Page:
An obscure coffee marketing system, anxious farmers and unimplemented Parliament-enacted legal reforms.
In his directive, the Coffee Sub-Sector Implementation Standing Committee (CSISC) constituted by the previous Jubilee administration to oversee coffee reforms fall under the Deputy President’s docket.
The standing committee chaired by Prof Joseph Kieyah has almost been dormant since it was reconstituted in October 2020 to complete implementing legal reforms proposed by the team led by the same chairman.
Prof Kieyah and his group had left upon expiry of the mandate of the initial committee (Coffee Sub-Sector Implementation Committee) at the beginning of 2020.
This is after validation of both the Crops (Coffee) General Regulations 2019 and the Capital Markets (Coffee Exchange) Regulations, 2020 by Parliament. The latter is an offshoot of the former. It was formulated to provide new trading rules at the Nairobi Coffee Exchange (NCE).
It is supposed to establish a direct settlement system for expediting payment to growers from sales of their coffee. The system had not been put in place by June 30, 2020. This is also the day that trading permits used to expire. So, coffee brokers whose licences were to be renewed by the Capital Markets Authority (CMA) under the new trading regulations could not carry out their business at the NCE.
To break the stalemate, then-Agriculture Cabinet Secretary Peter Munya had to issue a transitional period of one year for CMA to put up the necessary structures and prepare to play its new regulatory role.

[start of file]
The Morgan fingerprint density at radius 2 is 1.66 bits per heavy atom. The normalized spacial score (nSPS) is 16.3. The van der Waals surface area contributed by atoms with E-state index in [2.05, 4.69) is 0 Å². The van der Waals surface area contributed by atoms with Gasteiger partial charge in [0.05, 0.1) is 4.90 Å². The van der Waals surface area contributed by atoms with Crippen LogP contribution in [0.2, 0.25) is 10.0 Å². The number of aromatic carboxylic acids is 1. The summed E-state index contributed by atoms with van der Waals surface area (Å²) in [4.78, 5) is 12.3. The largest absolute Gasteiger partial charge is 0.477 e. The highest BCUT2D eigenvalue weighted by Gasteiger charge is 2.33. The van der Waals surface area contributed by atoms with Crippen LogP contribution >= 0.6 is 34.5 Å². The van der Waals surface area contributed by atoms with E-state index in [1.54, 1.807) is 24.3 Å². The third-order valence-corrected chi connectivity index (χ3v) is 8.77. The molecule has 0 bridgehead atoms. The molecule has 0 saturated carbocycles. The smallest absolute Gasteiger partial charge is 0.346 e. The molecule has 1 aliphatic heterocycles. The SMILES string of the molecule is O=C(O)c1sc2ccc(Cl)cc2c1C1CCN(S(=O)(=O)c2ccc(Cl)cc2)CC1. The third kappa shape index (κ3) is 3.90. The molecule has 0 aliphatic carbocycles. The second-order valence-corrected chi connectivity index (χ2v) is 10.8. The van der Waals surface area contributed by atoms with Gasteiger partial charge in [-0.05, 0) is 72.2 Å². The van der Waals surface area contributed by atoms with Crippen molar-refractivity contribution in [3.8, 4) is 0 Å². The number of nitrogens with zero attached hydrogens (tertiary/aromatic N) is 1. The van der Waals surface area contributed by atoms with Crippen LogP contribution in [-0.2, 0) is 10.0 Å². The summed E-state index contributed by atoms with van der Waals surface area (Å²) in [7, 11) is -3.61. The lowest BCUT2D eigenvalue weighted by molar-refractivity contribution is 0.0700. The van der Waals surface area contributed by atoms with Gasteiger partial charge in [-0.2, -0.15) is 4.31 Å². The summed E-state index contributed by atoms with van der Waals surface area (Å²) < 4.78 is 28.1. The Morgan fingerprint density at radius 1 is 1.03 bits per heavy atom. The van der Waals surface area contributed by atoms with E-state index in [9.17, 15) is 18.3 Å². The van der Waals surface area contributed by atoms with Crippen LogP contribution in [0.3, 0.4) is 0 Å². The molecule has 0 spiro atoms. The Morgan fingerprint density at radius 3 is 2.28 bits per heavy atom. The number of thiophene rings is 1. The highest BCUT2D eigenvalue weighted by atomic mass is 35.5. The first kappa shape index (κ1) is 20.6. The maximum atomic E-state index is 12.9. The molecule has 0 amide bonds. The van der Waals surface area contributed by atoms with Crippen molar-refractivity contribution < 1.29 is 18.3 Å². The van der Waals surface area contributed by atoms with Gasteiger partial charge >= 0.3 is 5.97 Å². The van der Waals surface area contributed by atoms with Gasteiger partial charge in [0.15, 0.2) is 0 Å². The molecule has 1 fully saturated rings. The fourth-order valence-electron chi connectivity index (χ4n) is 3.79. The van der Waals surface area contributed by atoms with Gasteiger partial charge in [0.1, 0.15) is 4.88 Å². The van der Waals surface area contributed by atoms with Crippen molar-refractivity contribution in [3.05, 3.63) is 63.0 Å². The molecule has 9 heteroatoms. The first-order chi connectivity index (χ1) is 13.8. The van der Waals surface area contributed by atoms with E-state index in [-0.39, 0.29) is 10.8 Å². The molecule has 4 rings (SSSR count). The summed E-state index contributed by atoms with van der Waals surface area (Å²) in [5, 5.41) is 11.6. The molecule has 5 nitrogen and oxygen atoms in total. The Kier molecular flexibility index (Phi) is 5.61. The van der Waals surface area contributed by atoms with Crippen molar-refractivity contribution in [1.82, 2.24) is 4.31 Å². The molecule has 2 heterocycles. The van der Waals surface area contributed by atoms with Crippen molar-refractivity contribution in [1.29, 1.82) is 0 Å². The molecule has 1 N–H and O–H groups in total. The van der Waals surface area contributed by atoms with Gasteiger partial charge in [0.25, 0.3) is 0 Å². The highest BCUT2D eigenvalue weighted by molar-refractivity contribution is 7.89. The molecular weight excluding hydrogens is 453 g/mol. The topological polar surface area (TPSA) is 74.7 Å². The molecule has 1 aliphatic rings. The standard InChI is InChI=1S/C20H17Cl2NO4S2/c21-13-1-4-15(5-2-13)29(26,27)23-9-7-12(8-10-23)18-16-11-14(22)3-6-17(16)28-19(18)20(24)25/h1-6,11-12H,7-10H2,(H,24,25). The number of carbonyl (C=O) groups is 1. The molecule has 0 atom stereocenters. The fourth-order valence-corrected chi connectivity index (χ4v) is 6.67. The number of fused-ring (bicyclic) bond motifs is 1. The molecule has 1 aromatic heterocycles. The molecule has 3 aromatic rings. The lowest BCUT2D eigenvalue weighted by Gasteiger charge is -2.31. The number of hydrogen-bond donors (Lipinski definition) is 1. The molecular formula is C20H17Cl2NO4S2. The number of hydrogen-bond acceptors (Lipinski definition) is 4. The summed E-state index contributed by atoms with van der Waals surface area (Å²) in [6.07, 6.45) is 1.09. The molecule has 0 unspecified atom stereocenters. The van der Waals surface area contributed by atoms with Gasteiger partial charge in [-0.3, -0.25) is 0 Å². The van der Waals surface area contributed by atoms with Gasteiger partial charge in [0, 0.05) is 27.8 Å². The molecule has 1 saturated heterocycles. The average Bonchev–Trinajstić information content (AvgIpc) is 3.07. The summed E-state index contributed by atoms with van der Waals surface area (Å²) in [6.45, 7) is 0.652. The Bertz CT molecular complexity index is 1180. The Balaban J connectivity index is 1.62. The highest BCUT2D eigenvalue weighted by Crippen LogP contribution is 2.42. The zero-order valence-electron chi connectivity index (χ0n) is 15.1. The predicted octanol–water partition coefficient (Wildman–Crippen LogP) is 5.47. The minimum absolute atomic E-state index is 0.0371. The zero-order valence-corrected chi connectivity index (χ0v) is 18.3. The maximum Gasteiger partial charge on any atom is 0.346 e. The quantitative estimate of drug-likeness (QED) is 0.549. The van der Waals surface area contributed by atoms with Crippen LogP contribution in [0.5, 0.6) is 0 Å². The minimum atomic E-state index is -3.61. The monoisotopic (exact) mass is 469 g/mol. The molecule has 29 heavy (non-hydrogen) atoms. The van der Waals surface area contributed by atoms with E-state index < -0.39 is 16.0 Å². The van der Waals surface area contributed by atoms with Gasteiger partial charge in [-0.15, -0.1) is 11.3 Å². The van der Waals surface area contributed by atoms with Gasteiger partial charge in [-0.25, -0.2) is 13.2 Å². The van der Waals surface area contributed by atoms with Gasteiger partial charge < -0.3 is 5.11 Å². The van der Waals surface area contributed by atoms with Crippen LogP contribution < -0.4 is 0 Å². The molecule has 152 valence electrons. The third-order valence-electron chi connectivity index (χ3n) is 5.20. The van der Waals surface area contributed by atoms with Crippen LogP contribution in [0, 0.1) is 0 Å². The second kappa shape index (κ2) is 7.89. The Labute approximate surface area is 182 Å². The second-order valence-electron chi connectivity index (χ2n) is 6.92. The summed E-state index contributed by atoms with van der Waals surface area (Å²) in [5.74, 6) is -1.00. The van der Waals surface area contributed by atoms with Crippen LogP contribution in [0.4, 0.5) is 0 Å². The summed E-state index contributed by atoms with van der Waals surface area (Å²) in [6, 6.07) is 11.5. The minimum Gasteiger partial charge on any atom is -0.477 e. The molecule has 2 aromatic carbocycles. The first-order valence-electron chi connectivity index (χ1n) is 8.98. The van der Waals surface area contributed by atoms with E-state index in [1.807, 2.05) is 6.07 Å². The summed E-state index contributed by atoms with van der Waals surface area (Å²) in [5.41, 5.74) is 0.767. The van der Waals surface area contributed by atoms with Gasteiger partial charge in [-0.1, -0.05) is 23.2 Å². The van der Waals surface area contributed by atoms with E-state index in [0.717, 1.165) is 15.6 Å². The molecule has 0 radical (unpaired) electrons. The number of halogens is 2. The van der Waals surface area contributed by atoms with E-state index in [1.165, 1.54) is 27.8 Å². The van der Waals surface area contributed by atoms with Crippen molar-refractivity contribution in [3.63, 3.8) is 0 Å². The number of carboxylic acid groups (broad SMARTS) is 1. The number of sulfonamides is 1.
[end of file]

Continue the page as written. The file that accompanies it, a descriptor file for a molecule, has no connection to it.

He did the same the following year but in June last year, the minister amended the Crops (Coffee) (General) Regulations, 2019 restoring the mandate of regulating the coffee industry to the Agriculture and Food Authority’s Coffee Directorate.
Previously, attempt to replace the so-called Kieyah rules with a new Bill (Coffee Bill 2021) the Agriculture ministry had developed failed after it was rejected by Parliament. The Bill was pre-empted by another one (Senate Bill No 22 of 2020) sponsored by then-Embu senator Njeru Ndwiga, with support of the Council of Governors.
The Bill was passed by Parliament and is awaiting consent by the Head of State.
All eyes are now on DP Gachagua. Farmers are eager to see if he will weed out marketers who have been controlling the marketing channels as he has vowed to do.
“We have been locked out of the Nairobi Coffee Exchange,” National Coffee Cooperative Union (NACCU) officials said in a letter addressed to President Ruto.
They were complaining of what they termed as continued exploitation by multinationals which own several subsidiaries the Coffee Directorate has licensed to trade at the weekly auction.
The lobby, chaired by Mr Francis Ngone, comprises 13 unions from across the country.